The below information is from the Consumer Finance Protection Bureau. You can also learn more from the IRS at this webpage.
During the COVID-19 pandemic, the federal government has passed three major pieces of legislation to provide financial relief to individuals and families. The American Recovery Plan Act (ARPA) provides the most recent round of Economic Impact Payments, also referred to as stimulus payments, to millions of Americans.
While payments are currently being distributed through the Internal Revenue Service (IRS) to eligible recipients, there are still millions of people who haven’t received the first or second payments and may not receive the third because the IRS does not have their account information or address. If you haven’t received one or multiple payments, you still have an opportunity to claim the financial relief you’re eligible for, but you must take action by filing a tax return or filing for an extension by May 17, 2021.
Here’s our complete guide to the COVID-19 Economic Impact Payments (EIPs).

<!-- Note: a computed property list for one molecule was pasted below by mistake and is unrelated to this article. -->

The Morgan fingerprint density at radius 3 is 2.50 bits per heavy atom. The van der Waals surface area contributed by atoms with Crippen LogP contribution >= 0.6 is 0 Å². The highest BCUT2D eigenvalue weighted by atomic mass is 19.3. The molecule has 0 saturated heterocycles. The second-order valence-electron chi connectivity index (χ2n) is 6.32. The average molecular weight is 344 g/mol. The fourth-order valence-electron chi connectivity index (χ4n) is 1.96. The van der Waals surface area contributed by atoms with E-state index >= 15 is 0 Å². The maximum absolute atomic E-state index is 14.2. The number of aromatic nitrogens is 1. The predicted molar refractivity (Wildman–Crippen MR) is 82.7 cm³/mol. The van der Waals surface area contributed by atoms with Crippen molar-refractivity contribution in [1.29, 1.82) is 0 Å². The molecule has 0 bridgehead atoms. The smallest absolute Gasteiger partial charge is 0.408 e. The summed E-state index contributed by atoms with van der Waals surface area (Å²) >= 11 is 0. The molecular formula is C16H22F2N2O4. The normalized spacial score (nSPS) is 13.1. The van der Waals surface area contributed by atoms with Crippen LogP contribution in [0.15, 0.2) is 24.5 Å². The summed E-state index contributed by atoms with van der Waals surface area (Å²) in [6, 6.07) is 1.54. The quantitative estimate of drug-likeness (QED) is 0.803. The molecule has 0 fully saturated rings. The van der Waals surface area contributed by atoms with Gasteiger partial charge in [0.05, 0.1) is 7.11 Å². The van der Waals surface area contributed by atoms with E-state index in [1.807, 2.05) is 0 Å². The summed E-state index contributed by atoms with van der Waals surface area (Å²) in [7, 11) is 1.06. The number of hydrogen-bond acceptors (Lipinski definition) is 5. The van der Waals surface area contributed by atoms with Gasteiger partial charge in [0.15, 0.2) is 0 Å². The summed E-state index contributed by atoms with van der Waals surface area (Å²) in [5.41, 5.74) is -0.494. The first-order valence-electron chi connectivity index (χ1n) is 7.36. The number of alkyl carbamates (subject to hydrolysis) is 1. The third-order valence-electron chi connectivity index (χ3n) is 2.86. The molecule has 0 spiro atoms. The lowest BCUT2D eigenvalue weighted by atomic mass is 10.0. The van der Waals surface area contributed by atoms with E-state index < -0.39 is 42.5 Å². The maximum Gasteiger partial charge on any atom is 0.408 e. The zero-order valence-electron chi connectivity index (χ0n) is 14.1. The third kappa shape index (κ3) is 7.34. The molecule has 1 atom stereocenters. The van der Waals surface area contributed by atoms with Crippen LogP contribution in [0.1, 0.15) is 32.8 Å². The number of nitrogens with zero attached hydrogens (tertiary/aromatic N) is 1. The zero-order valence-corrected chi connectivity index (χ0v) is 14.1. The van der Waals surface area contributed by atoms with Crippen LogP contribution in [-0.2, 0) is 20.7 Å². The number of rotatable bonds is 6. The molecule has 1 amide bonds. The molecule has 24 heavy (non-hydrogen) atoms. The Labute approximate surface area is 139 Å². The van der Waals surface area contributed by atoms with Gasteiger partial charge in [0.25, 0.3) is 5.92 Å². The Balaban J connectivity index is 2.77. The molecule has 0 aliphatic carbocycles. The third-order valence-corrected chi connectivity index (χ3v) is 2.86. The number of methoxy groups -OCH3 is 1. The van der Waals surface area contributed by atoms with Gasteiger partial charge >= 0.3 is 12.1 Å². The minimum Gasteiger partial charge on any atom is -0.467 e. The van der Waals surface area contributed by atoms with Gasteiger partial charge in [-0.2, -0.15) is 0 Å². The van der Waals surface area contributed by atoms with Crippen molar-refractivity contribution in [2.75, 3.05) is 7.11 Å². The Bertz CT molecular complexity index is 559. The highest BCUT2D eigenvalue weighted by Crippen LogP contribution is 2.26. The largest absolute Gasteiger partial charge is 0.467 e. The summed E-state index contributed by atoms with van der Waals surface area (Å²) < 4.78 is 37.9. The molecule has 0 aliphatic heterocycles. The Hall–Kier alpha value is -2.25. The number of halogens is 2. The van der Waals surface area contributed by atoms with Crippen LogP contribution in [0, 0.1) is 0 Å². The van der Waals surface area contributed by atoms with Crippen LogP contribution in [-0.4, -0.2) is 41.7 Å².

- How much could I receive?
- How do I know if I’m eligible?
- How will I receive my payments?
- What can I do if I haven’t received my payment or if I’m eligible to receive more?
- What do I do if my bank or credit union has charged my account fees when I got the EIP?
- How do I check the status of my payment?
- Beware of scammers pretending to be the IRS
How much could I receive?
The most recent stimulus payment, which began rolling out in March 2021, expands the amount you can receive to $1,400 per single individual or $2,800 for a married couple filing jointly. It also expands the payments and eligibility for dependents to include those over the age of 17, including college students and adults with disabilities.
The amount you’re eligible to receive is calculated based on your income on your 2019 tax return unless you had already filed your 2020 tax return before payments were sent. If your income dropped in 2020 as a result of the pandemic and you qualify for a larger stimulus payment, the IRS will issue a second adjusted payment once the 2020 tax returns are processed.
How do I know if I’m eligible?
In addition to the income limits, individuals must also meet certain citizenship and identification requirements. If you haven’t received prior payments, keep in mind that qualifications for each payment vary slightly.